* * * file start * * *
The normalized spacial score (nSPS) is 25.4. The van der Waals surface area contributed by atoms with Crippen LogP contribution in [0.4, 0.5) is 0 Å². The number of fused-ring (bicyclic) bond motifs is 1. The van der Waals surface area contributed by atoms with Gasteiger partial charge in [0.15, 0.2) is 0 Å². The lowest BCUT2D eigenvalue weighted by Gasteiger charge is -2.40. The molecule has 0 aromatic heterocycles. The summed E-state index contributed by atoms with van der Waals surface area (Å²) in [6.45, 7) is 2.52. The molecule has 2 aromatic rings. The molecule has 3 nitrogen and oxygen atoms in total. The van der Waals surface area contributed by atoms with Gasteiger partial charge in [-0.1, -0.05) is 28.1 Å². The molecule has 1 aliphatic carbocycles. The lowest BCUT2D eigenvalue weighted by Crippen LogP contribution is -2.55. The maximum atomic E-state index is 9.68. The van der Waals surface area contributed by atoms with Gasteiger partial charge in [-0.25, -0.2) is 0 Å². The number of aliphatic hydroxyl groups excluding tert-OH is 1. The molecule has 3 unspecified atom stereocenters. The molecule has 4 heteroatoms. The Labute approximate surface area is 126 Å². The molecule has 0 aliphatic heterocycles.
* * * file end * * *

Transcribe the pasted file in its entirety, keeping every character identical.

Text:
The normalized spacial score (nSPS) is 25.4. The van der Waals surface area contributed by atoms with Crippen LogP contribution in [0.4, 0.5) is 0 Å². The number of fused-ring (bicyclic) bond motifs is 1. The van der Waals surface area contributed by atoms with Gasteiger partial charge in [0.15, 0.2) is 0 Å². The lowest BCUT2D eigenvalue weighted by Gasteiger charge is -2.40. The molecule has 0 aromatic heterocycles. The summed E-state index contributed by atoms with van der Waals surface area (Å²) in [6.45, 7) is 2.52. The molecule has 2 aromatic rings. The molecule has 3 nitrogen and oxygen atoms in total. The van der Waals surface area contributed by atoms with Gasteiger partial charge in [-0.1, -0.05) is 28.1 Å². The molecule has 1 aliphatic carbocycles. The lowest BCUT2D eigenvalue weighted by Crippen LogP contribution is -2.55. The maximum atomic E-state index is 9.68. The van der Waals surface area contributed by atoms with Gasteiger partial charge in [-0.25, -0.2) is 0 Å². The number of aliphatic hydroxyl groups excluding tert-OH is 1. The molecule has 3 unspecified atom stereocenters. The molecule has 4 heteroatoms. The Labute approximate surface area is 126 Å². The molecule has 0 aliphatic heterocycles.